It’s always important to have a cultural fit,” said Duetsch. We trust each other, and in Renmatix we saw a very professional team, from Mike Hamilton right down through the organization to the technical team. They’re very well managed.

In going with UPM, Renmatix CEO Mike Hamilton noted that “UPM has a very progressive strategy. They have been very progressive.They have put their capital into play to build assets. Their strategy, and that kind of commitment was a home run for us. Knowing UPM from our past lives, and knowing how they can leverage their existing sites, and knowing that they were looking for enabling partnerships with a licensing strategy, we were well aligned.”

So, who could it be, now?

Perhaps Sekab. As Envertis’ Frederic Clerc noted to the Digest, “UPM has been working with Sekab in the past few years through H2020 R&D project such as Valchem – I suspect Sekab is more likely to be the technology provider instead of Renmatix.”

A ray of hope dashed in 2017

There was heartache along the road to this project. The company, in fact, landed a a grant of €170M for a solid wood-based biorefinery (BTL) project in Strasbourg, France — under the EU’s NER300 program (New Entrants Reserve), funded by the sale of emission allowances to European companies. The project languished.

UPM’s BioFore strategy and progress in biorefining

Some time before that, UPM had set out on an ambitious BioFore strategy with a clear goal of leveraging its strength in aggregation and processing of wood resources into a series of new ventures in biofuels as well as renewable chemicals.

Impressively, and rarely for the cash-strapped pulp & paper sector, they had utilized their balance sheet in developing the world’s first wood-based renewable diesel refinery in Lappeenranta, starting construction last summer. UPM’s Lappeenranta biorefinery, constructed without any public funding, will produce diesel out of crude tall oil, a residue of pulp production. The process is based on hydrotreatment and production will start in summer 2014 — initial capacity in the sub-10 million gallon range but with a potential capacity to expand out to 55 million gallons per year.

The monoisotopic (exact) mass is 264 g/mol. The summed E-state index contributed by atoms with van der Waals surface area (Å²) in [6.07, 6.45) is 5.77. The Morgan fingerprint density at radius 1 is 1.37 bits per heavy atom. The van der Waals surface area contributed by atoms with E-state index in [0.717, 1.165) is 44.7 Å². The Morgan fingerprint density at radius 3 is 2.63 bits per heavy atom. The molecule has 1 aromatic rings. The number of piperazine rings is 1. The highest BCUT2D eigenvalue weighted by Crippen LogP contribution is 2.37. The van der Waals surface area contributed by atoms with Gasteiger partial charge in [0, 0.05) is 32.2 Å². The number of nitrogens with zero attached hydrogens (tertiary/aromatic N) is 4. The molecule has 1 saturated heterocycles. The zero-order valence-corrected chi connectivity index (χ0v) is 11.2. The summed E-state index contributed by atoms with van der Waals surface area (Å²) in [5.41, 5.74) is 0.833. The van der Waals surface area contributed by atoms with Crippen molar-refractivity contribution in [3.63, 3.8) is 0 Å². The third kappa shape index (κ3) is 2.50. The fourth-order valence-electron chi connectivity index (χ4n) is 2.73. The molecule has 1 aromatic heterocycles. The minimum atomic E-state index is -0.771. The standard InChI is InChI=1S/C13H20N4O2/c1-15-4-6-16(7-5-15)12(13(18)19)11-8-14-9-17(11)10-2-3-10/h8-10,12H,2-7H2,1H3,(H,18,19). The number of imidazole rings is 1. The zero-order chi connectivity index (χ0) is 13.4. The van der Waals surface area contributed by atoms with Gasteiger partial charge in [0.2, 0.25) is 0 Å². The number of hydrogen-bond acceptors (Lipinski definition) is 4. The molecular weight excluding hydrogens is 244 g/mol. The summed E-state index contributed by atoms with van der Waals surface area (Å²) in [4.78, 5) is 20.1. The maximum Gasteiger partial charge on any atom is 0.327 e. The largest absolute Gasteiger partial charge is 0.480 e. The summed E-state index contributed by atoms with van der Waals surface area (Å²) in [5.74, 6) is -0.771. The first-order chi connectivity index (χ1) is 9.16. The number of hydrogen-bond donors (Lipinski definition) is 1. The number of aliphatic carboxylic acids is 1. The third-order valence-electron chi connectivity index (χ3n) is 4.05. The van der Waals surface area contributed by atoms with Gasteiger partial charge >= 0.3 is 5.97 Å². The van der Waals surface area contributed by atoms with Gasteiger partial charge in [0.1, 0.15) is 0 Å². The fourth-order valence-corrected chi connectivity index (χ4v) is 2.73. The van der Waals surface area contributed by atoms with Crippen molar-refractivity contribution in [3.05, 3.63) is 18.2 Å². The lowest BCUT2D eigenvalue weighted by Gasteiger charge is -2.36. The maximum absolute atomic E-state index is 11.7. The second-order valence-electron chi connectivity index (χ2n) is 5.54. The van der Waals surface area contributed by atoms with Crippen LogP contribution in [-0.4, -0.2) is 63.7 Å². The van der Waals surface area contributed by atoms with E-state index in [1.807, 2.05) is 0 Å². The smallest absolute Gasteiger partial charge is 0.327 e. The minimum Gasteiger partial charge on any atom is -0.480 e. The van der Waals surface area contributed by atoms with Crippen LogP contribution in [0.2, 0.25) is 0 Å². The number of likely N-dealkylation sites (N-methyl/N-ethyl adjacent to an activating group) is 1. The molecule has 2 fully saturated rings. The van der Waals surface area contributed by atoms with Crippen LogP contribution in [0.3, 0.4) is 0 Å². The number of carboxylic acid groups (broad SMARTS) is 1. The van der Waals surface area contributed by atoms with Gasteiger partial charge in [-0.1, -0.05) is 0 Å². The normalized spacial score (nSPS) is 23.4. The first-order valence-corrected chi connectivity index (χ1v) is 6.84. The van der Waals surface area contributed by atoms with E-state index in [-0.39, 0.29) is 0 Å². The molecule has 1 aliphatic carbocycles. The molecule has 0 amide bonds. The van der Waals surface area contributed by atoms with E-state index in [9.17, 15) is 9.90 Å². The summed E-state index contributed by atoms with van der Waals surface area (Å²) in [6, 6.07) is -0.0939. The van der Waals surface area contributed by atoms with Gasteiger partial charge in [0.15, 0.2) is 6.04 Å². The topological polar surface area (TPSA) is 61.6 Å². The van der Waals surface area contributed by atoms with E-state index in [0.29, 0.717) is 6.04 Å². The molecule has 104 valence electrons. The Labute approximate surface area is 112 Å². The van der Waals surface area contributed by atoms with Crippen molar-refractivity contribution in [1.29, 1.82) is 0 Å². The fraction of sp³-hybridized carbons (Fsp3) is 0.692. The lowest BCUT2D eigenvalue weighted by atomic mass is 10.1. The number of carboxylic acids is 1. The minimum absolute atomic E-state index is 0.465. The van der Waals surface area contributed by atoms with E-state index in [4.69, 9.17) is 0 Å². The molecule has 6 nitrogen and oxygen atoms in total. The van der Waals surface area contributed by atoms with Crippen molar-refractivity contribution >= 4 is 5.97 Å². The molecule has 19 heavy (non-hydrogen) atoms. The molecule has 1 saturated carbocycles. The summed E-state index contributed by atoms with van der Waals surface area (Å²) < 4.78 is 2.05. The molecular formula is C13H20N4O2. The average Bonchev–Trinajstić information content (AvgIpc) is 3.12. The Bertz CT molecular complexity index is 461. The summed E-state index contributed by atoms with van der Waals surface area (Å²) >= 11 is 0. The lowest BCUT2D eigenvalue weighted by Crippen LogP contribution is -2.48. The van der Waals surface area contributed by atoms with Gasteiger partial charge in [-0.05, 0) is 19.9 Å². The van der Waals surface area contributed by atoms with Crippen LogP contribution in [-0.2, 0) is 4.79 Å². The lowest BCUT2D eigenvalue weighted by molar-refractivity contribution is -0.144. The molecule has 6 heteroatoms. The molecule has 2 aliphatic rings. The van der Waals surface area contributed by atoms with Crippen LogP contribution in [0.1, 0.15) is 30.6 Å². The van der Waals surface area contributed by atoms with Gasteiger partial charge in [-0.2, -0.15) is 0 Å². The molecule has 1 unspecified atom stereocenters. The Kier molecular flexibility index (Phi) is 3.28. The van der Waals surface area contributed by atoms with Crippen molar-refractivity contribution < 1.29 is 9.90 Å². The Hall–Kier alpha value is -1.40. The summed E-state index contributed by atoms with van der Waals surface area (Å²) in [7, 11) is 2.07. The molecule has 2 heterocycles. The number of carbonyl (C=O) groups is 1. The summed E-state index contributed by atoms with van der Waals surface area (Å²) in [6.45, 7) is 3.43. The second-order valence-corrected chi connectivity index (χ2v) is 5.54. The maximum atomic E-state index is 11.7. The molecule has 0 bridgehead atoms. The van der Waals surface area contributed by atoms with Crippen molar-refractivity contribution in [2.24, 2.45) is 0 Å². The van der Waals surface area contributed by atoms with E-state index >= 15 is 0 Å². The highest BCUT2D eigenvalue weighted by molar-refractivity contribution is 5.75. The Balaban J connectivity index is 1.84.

Chemicals vs fuels

Renewable chemicals are part of UPM’s BioFore strategy — not wholly unexpected, though the fast-tracking of the foray into chemicals has caused surprise. One critical component was to establish a source of renewable sugars — and, in stealth mode over more than a year, UPM chewed through through a lengthy evaluation process for a technology partner, and ultimately selected supercritical technology and tapped Renmatix as the partner.

What is supercritical again?

For those used to the three traditional phases of water — solid, liquid and gas — add a fourth, the supercritical phase, seen under unusual conditions of pressure and temperature (think 250 atmospheres and around 373C – conditions never seen outside of a closed technology on Earth but which you might find deep in Jupiter’s clouds).

Under those conditions, water can diffuse like a gas and dissolve like a liquid, and act simultaneously like an acid and a base. It can depolymerize biomass by acting as both a powerful solvent and catalyst, creating rapid reactions.

Supercritical – a video primer

Professor Martyn Poliakoff demonstrates supercritical fluids in his office at the University of Nottingham.

[youtube]http://www.youtube.com/watch?v=yBRdBrnIlTQ[/youtube]

See Supercritical at the transition point

[youtube]http://www.youtube.com/watch?v=29oy1UCHJIE[/youtube

The Bottom Line

It’s been a long wait, but finally we have the market entry, and it turns out the wait has been worth it, for the project is 50 percent bigger than originally envisioned. That’s a rare thing, isn’t it?